The National Safety Council released a series of comprehensive reports on fatigue in the workplace, covering causes, consequences, risky employer practices, and recommendations to reduce potential accidents. As clinical research found that up to 13% of workplace injuries can be attributed to fatigue, the information in this report could be useful in improving workplace safety.
The Council conducted two surveys, one of 2,010 working adults, and one of 504 human resource decision makers responsible for health, safety and shift scheduling. Both surveys were balanced according to U.S. Census Standards by age, gender, ethnicity, and geographic region.
According to the data:
- 10% of workers do not get a rest break
- 14% of workers do not get sufficient time between shifts to rest
- 17% of workers work a non-day shift
- 21% of workers had to work shifts of 10 hours or longer
- 22% of workers worked 50 hours or more per week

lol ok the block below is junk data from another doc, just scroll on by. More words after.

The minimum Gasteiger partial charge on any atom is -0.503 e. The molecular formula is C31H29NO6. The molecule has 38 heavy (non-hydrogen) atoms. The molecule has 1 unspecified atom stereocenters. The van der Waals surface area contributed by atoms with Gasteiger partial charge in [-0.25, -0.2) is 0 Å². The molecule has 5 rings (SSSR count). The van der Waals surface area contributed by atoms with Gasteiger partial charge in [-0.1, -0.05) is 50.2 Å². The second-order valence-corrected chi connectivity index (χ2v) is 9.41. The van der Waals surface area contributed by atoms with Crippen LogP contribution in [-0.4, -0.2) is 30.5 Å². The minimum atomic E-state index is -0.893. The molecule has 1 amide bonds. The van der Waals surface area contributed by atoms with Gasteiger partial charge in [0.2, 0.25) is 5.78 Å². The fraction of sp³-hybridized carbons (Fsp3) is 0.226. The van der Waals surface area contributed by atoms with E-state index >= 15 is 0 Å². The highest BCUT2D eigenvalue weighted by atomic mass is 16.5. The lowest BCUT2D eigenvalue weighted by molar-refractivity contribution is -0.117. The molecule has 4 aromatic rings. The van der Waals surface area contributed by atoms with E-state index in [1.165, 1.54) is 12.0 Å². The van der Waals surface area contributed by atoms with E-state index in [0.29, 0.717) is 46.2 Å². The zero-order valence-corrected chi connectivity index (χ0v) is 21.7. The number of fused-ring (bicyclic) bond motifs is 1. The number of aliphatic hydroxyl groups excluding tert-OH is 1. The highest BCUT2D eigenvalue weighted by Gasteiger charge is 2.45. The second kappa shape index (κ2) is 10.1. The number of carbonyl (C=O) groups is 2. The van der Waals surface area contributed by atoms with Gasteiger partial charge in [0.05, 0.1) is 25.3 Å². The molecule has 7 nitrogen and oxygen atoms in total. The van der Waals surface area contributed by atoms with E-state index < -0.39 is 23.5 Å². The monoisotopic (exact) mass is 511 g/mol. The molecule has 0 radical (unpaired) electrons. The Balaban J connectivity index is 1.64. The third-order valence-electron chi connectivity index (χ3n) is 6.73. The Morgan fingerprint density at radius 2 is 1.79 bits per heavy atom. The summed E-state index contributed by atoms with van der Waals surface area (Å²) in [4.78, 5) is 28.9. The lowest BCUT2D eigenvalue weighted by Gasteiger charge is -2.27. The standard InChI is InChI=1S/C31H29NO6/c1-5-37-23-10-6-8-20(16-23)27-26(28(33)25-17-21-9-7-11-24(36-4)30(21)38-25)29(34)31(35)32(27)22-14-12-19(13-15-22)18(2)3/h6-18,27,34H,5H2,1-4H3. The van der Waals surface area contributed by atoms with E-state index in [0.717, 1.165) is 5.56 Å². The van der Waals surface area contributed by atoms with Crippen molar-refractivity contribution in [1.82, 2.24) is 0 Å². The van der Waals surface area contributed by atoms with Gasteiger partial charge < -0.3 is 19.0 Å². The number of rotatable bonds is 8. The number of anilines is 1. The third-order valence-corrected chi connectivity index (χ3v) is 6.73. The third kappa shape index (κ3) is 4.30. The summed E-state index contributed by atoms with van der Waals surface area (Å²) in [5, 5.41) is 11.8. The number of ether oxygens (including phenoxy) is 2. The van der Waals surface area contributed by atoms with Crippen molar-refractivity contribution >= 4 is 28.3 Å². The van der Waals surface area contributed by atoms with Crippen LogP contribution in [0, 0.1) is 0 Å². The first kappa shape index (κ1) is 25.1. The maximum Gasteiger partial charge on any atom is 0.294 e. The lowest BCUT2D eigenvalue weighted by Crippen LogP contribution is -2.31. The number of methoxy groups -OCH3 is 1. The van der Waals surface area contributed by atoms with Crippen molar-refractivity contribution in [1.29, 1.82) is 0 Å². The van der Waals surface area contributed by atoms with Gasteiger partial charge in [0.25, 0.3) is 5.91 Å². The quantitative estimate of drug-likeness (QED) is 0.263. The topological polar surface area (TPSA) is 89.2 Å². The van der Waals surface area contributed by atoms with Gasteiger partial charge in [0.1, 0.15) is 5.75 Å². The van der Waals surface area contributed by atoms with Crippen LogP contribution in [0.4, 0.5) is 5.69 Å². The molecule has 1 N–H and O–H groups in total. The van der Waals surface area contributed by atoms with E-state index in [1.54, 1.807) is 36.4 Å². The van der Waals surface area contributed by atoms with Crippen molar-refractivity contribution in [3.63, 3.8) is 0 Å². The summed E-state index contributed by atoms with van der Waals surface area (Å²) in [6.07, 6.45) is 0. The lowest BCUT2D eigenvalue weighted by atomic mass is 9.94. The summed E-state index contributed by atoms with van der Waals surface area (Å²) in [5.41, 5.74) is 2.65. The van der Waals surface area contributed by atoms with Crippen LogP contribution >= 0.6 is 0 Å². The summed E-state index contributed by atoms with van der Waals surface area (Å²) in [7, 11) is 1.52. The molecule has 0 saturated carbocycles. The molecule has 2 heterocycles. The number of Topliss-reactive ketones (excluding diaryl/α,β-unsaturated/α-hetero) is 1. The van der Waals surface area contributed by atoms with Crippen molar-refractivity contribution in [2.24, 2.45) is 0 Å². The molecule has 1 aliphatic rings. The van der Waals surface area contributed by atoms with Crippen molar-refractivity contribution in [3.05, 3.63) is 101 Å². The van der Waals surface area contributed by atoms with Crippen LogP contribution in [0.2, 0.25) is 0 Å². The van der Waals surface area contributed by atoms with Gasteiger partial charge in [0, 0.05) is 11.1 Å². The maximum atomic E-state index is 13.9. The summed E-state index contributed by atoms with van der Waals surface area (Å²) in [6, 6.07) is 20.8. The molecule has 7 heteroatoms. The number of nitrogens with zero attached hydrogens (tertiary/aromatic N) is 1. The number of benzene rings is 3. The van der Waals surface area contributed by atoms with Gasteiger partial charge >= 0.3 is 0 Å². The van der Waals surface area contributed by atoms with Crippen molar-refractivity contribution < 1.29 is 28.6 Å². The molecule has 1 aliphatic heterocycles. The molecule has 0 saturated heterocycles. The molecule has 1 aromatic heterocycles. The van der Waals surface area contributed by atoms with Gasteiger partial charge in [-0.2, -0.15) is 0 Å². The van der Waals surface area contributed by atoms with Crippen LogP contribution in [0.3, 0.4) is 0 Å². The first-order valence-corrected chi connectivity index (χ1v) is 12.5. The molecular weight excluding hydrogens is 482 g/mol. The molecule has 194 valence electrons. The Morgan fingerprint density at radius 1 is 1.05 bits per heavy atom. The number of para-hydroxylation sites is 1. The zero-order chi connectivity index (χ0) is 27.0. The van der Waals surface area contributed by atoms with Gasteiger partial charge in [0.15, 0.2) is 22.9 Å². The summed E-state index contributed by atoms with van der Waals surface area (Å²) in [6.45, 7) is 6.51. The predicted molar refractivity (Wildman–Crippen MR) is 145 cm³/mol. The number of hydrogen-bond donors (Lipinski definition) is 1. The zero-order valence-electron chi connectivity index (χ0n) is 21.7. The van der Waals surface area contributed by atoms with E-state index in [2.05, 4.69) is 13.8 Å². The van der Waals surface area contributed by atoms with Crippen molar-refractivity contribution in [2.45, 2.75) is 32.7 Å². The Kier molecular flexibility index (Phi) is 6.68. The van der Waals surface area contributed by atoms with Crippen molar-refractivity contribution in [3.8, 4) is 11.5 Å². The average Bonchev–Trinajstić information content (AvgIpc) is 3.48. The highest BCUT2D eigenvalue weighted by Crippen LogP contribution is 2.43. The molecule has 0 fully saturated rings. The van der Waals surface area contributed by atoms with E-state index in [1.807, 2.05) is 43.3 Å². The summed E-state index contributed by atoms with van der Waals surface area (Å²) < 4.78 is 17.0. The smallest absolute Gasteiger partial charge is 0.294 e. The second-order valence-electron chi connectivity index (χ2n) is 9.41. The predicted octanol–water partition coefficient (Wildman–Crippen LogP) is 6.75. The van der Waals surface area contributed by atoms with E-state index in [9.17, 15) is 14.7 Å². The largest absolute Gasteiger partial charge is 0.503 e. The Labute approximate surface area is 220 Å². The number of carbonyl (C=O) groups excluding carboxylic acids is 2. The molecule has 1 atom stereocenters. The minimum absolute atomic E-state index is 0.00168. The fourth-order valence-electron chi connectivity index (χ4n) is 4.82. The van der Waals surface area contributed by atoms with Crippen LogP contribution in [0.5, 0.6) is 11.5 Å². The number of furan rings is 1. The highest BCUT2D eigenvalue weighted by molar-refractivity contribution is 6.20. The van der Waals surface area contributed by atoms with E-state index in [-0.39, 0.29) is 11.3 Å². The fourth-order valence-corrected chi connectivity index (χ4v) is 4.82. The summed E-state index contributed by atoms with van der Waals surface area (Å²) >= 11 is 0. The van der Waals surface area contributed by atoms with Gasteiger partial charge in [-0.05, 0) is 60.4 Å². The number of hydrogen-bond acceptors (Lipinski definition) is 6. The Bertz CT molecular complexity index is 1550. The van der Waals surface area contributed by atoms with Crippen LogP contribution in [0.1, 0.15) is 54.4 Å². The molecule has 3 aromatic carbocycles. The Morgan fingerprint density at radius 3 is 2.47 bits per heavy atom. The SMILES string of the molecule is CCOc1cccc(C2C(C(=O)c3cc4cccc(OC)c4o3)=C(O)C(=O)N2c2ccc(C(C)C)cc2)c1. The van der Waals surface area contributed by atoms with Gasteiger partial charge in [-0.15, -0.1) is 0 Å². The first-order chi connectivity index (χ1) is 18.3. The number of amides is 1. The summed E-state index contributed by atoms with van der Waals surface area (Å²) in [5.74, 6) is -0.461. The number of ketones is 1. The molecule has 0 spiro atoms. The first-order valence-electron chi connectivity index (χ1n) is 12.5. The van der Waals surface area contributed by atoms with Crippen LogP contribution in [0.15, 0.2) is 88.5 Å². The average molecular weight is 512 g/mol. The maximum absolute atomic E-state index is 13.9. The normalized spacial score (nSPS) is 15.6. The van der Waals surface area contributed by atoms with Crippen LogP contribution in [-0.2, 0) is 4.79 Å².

- 60% of employers had no designated areas for employees to rest
Factors such as these can increase the likelihood of workplace fatigue. A reported 27% of workers unintentionally fell asleep on the job at one point, and increased fatigue can of course lead to an increased likelihood of workplace accidents.
Furthermore, workplace fatigue contributes to a loss in productivity; among employers surveyed, the data found that 47% of employers experienced decreased productivity due to fatigue, and that a typical employer of 1,000 employees loses an average $1 million a year to fatigue-related issues.
Among their recommendations to reduce fatigue in the workplace, the Council suggested that employers strategically schedule their employee shifts to avoid fatiguing their workers. This included giving employees a minimum of 12 hours between shifts to rest, avoiding excessive shift changes so that employees do not constantly have to adjust their sleep schedule, and no more than four nightshifts in a row.
Nightshifts were especially called out, as clinical research has found that nightshift workers are three times more likely to be injured on the job. The Council also suggested letting workers switch tasks throughout a shift when possible to avoid hours of monotonous repetition that can cause sleepiness, allowing certain nightshift employees to take brief naps, opening dialogues on fatigue with five-minute safety talks, and creating fatigue risk management systems of policies, practices, and assessments to minimize fatigue.